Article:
With the kids back in school, the realization that Rosh Hashanah is around the corner is hitting hard. You do it every year: plan amazing meals, select your table settings and invite your closest friends and family members. It’s beautiful!

But every year, there is one challenge: which kosher wines to serve.

We’ve created a handy guide to help you put together the perfect wine-food pairings that will wow your guests and enhance all the work you do to make Rosh Hashanah special.

For Starters
It is customary to kick-off your Rosh Hashanah dinner by eating a selection of simanim, foods that represent good things. The Sephardic Rosh Hashanah Seder features gourds, fenugreek, leeks, beets and dates. Many of these items can be incorporated into salads or served as delectable soups. Of course, they all taste better when paired with the perfect wine.

Capcanes Peraj Ha’abib 2012 ($51.99)
This dark red wine offers a seductive and complex fruit flavor that pairs beautifully with grilled vegetables and stews. Offer guests a glass, but store a few bottles for later—this wine has some serious ageing potential.

Tishbi Emerald Riesling ($12.99)
Beets are contentious. Not everybody likes them, but who doesn’t want his/her “adversaries to be removed,” as the prayer for beets goes? They go down easier with an emerald Riesling. This one has a unique character with fruity aromas and floral finish. And putting the white wine next to the deep red of a beet salad adds a twist of color to your Rosh Hashanah table.

Capcanes Peraj Petita Rosat 2013 ($17.99)
A rosé table wine, this Capcanes offers an interesting acidity and sweetness. With a long, fruity finish and a bitter bite because of the Syrah, the Petita Rosat works well with a vegetable paella. Yum!

Between Courses
It is customary to sing songs (zemirot) at the New Year’s table. Offering guests a glass of wine while you transition from appetizers to main course will lighten their souls to the festivities and encourage them to take part in the musical excitement. Here are some options:

Bravdo Shiraz 2010 ($22.99)
This Shiraz has aged for 12 months in oak barrels on the grounds of one of Israel’s highly recognized boutique wineries. It is blessed with rich color perfectly balanced with a hint of spicy herbs.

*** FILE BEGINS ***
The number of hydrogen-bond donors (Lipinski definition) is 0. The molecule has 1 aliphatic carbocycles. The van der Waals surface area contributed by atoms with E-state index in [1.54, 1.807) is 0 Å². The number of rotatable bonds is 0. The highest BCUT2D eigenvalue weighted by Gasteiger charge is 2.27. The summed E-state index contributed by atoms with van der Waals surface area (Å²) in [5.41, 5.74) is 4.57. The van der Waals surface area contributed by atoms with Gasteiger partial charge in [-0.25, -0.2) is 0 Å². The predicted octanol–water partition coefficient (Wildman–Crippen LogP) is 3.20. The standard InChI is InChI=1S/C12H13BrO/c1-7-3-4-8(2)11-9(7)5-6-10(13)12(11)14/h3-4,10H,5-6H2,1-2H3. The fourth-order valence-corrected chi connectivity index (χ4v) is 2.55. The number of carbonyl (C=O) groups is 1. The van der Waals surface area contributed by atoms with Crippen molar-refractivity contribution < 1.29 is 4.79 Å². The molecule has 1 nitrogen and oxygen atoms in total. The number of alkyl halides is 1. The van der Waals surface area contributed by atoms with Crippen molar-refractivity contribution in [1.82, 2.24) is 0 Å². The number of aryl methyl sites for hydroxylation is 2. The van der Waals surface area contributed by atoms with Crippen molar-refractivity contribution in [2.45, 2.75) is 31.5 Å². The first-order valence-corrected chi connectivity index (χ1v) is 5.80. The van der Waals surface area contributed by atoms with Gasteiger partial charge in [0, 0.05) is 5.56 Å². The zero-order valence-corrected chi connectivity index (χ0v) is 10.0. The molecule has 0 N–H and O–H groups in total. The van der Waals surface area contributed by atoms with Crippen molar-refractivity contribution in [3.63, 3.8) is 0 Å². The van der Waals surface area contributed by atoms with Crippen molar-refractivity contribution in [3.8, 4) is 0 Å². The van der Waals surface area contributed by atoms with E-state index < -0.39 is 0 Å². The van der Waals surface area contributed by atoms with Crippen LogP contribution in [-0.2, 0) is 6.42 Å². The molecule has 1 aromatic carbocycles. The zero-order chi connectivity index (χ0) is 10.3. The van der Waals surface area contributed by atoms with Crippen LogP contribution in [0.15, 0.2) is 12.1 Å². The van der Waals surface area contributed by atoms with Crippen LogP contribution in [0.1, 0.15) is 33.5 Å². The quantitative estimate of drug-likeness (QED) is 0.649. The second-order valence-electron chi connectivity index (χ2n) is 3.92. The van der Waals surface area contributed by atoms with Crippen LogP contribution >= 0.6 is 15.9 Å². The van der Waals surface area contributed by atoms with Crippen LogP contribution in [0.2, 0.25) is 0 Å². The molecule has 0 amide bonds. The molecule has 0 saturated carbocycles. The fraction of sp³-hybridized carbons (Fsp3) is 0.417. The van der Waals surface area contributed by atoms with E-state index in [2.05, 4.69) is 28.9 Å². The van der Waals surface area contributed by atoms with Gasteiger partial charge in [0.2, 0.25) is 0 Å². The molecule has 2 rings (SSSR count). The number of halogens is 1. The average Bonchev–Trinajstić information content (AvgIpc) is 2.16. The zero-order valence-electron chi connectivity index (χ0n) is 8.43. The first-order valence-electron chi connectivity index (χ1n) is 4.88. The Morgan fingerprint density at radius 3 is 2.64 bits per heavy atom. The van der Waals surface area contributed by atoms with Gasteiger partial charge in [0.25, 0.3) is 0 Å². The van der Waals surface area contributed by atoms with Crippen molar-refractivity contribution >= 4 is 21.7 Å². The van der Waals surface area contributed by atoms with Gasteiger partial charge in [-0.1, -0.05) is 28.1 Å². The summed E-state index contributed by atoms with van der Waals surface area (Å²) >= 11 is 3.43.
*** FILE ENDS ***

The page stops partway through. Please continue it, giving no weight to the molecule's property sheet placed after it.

Casa Del Cielo Chardonnay ($8.49)
This wine carries an aromatic blend of soft melon, pineapple and apricots, along with zesty mandarin orange. With a distinguished and long finish—and its festive label!—the Casa Del Cielo Chardonnay will keep your guests engaged.

Binyamina Bin Merlot ($12.99)
Deep red with a purple hue, this wine boasts a fruity aroma with a whiff of oak. Warning: Opening this wine during a rendition of “Yom Zeh l’Yisrael” could mean repeat verses.

Main Course
Nothing is as special as serving the traditional Rosh Hashanah foods that Bubbe always made. Whether it is honey-laden tzimmes, sweet kugel or a hearty brisket that you display on your holiday table, you’ll want wines that pair well with heavier, sweeter dishes. Try these:

Abarbanel Chardonnay ($13)
Try this crisp white wine with your tzimmes. Instead of an oaky flavor, it offers a refreshing taste paired with the aromas of honey, pear, apple and citrus. And it’s sweet enough that even Bubbe will love it.

Flam Reserve Merlot 2011 ($53.99)
A complex and rich wine, the result of strict growing methods and extremely low yields, this fruit-driven choice is complimented by soft oak spices and floral notes, leading to a long and velvety finish. Dark red always works well with meat, so put it out with the brisket.

Psagot Edom 2012 ($33.99)
Just as it is important to make your noodle kugel with just the right amount of, but not too much, sweetness, so, too, is it important to balance the wine you serve alongside the very same famous Ashkenazi dish. The Psagot Edom is the winery’s premier red wine, featuring a blend of Cabernet Sauvignon (75%) and Merlot (25%). Aged for 14 months in French and American oak barrels, it is a healthy combination of rich and spicy vanilla notes with the intense flavors of berries, black currants and oriental spice. Psagot Edom pairs nicely with a robust pasta dish.

Don’t Forget Dessert
Though by the end of your Rosh Hashanah dinner, your guests will have flutteringly heavy eyelids and full stomachs, there is always room for dessert. Or at least for a piece of chocolate…and one more glass of wine!

Shiloh Fort 2010 ($29.99)
The Shiloh winery brand is one of the most exciting and promising Israeli wines. Shiloh Fort is a rich Port-style dessert wine with 50 percent Cabernet Sauvignon, making it intensely purple-red in color. It has a well-balanced natural sweetness and warming heat on the finish and is transcendent paired with a rich chocolate dessert.

Top photo courtesy of flickr user Stefano Lubiana